“… keep in mind the main reason why experienced crow hunters got into the sport in the first place, Fun. Plain old fashioned Fun.”

Some people think it’s just plain fun to kill enormous numbers of animals and pile up their bodies, and when there’s no “bag limit” it’s legal to do so. …

[The King of the morons, may he rot in hell,] … lives in Kansas and in December 2013 celebrated killing his 150,000th crow. On the website he reminisces fondly about his “best hunt,” where he killed 3,125 crows in 9 days…

It also brings to mind the uncontested link between animal abuse and violent behavior toward fellow humans. …

“What I want to know is: a hundred feet away, how can these people tell the difference between a crow and a raven, which is a protected species?,” [Missy Runyan, director of the Friends of the Feathered and Furry Wildlife Center in nearby Hunter, NY] asks.

“And how do you keep the kids safe when you’ve got dozens of people in the woods, blasting away? You shoot a bullet up, sooner or later it has to come down. How do you know it’s not going to come down on some kid’s head?”

The Crow Down does not require non-toxic ammunition, either, which means soon the woods will be filled with lead.

10,000 Birds | Rip Van Winkle’s Crow Killing Contest

This is an environmental disaster brought to you by blood-thirsty fools. A pox on every one of them. A single crow has more decency than that entire gang of killers.

The Hunting Industry is out-of-control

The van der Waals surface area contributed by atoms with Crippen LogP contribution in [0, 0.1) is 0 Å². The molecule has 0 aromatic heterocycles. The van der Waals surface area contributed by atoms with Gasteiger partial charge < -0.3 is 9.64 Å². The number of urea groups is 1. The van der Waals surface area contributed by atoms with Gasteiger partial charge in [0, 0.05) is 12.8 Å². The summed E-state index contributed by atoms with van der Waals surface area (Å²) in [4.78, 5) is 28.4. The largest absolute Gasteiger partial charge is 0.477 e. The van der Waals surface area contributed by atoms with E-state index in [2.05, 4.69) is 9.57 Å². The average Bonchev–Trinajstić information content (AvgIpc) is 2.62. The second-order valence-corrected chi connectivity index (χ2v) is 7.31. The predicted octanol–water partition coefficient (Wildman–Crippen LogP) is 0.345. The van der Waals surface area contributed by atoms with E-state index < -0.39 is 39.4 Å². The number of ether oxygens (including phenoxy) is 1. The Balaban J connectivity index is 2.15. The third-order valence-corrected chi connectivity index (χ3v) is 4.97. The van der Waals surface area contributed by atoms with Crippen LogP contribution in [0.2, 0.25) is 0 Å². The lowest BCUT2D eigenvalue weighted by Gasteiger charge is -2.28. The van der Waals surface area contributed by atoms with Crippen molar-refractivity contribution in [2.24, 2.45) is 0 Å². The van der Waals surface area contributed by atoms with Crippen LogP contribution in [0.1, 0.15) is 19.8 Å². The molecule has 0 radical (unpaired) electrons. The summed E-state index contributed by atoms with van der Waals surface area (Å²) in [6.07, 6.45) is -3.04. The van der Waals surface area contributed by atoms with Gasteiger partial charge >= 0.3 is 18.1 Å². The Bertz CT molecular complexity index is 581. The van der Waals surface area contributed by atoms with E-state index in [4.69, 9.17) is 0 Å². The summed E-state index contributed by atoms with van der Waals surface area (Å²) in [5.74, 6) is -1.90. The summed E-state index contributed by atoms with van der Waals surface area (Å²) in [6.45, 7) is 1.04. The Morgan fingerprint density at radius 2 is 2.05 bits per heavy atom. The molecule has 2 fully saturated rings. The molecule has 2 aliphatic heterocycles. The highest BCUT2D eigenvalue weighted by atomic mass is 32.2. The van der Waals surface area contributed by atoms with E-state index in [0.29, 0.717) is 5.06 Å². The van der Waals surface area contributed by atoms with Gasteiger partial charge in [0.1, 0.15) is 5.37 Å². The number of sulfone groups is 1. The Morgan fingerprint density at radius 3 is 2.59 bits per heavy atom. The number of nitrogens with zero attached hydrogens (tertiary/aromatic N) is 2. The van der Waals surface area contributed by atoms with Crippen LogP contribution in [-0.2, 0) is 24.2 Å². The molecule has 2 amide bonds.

Letters to the editor | ABQJournal Online

Industry corrupts hunting

RE: MARCH 5 OP-ED from the NM Council of Outfitters and guides

I agree with one assertion from the executive director of the New Mexico Council of Outfitters and Guides: Hunting has become an “industry.” The Council of Outfitters and Guides is a perfect example of a special interest that profits from hunting by promoting it.

Decisions made by the New Mexico Game Commission and New Mexico Game and Fish Department are much more likely to be based on the profits that industry generates than on the needs of nature. It is a vicious cycle. Hunters pay the agency in the form of license purchases and the agency makes decisions that affect how much money they can make from hunters.

Conservation and maintaining the sustainability of the entire wildlife community don’t really figure into it. As that quote says, “It is impossible to get a man to understand something when his salary depends on him not understanding it.”

New Mexico bear and cougar hunting quotas are today not based on the best available science. Trapping mid-sized carnivores like bobcats and foxes – with no quotas or bag limits at all – is done to profit from selling their fur.

New Mexico Game and Fish does not know what the populations of these species are or how they are trending. Coyotes are killed in unlimited number without any license purchase needed, so these killers are not even contributing to the revenue stream of the agency. However, this misguided arrangement does please livestock interests, yet another “industry” with its hand in the wildlife pie.